Getting the police to think like a startup

Thief-catching involves a lot of technology — but as an organization, the London Met isn’t very good at adopting new tech.

Back in 2013, I in Hackney, London. As a bit of a nerd as well, in April, I got involved with .

Image for post
Image for post
Yes, thats a Lotus Exige police car. No, they didn’t let me drive it. Instead, they tended to hand me the keys to a lovely Vauxhall Astra. It’s… Not particularly glamorous.

It was an interesting challenge; I wasn’t much of a coder (and, frankly, I’m still not — although I do know my way around a programming language or two), and they don’t usually let me near any of the felt-tip pens. Nonetheless, I figured I could use what I know about the police, and about the methodologies of building user-first software, to contribute in my own way.

The Met is a great organisation, but it has a few challenges around technology. The key one, in my mind, is that they are spending a staggering amount of money for old tech — again and again — so I decided to demonstrate the concept of a rapidly iterating Minimum Viable Product to the management of the police.

One example where there is huge costs involved, is the Mobile Data Terminals (MDT) that are installed in police cars. Though various Freedom of Information requests and conversations with police officers at the hack day, it turned out that the hardware alone costs between £4,000 and £6,000 per unit. There are at least 700 vehicles in the Met that operate MDTs — that’s £2.8–4.2m worth of hardware installed in Met vehicles. Which, given what the MDTs actually do, is pretty outrageous.

Replacing these units with iPads would do some interesting things. At £370 per unit, measuring 700 iPads in millions of pounds becomes a silly-looking figure: It’s £0.26m. I don’t know how long a police car stays in service, but I’m willing to bet that the huge difference in cost would be noticeable in budgets very quickly.

There are several steps to cutting cost; Using commodity hardware instead of custom-made MDTs is an obvious first step, but there are also enormous savings to be had in relation to processes, especially in re-considering how software and systems is developed for the Met, for example

Prototype fast. Fail faster. Succeed earlier.

Since I’m a big fan of lean start-up methodologies, I decided that my demo for the wasn’t going to be a finished product (how could it be, in 48 hours worth of coding). The product itself was never meant to be complete — instead, it was a process demonstration of how to use design thinking and rapid iterations to build a testable prototype of a product.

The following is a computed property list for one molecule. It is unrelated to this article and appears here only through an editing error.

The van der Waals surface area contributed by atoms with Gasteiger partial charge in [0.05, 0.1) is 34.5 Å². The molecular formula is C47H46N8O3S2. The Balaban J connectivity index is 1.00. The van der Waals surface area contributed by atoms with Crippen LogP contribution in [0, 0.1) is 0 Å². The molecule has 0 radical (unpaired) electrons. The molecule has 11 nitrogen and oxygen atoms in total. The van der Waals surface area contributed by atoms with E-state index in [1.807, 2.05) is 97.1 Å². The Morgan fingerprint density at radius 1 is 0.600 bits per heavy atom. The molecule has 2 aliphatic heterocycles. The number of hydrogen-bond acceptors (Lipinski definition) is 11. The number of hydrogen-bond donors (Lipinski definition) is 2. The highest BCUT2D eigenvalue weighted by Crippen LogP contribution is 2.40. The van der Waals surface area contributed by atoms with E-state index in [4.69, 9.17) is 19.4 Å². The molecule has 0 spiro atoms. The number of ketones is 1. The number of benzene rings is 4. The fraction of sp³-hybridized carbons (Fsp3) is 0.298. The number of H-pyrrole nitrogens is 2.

The goal was to create a scenario that front-line officers are extremely familiar with: being on the street, needing to check details on a person or vehicle. The point was to do a demonstration of how you can gain valuable feedback and information from poice officers by developing a Minimum Viable Product (MVP). Think of it like a highly advanced and very visual , that gives the illusion of being a working product. As such, when you are looking for feedback and validation for an idea.

Why would you bother with a prototype?

To understand why prototyping is important, it’s useful to know how government procurement often works in situations like this.

What the Met would usually do is to spec a full MDT system. 18 months later, it is delivered. Then it gets deployed, the officers are trained, and everything is gravy. Except it’s 18 months and several million pounds later. Some organisations are willing to accept that sort of investment and risk; as a startup founder, however, it scares me: There’s no way I would even consider working in the dark for 18 months, and investing several million pounds into an important project.

So… How can you de-risk a project that is so large, and so core to front-line policing? What would a start-up do to get early product validation and a tight feedback loop to ensure that if you are running at full speed, at least you’re running in roughly the right direction?

Thinking Minimum Viable Product (MVP)

As a police officer, you sometimes have to check people’s details — to see whether they are wanted by police, for example. At present, the procedure is as follows: You use your radio, go on the support channel and hail an operator. You’re then put in a queue, which can sometimes be pretty long. Then you use the phonetic alphabet to read the person’s details (“Last Name Sierra Mike India Tango Hotel. First name Mike India Charlie Hotel Alpha Echo Lima Alpha, Female, date of birth 20 June 1988”). They look it up in a computer, and tell you the results.

In summary: You use a radio to talk to someone who types something into a computer, and then reads out what’s on the screen in front of them. In my mind, that’s like calling your sister, who is a nurse in a busy emergency medicine unit at a hospital, asking her to take time out of her day to Google something for you.

So, my MVP — the smallest possible slice of the Mobile Data Terminal project — is to replace the most common requests done over the radio with an app.

The basic idea is to find an answer to the following statement: “Yes, we do want to replace everything about the MDT. Simultaneously, we want to give you something that can be completed as quickly as possible. If I were to give you an app that does X, would you use it?”. If the answer is ‘yes’, then you go build it. If the answer is ‘no’, then you scrap the idea. If the answer is ‘yes, but how about you do Y and Z instead? That would make more sense to me as a front-line officer’, then you are really onto something: You will be building the right thing, but better than you would have without proper feedback.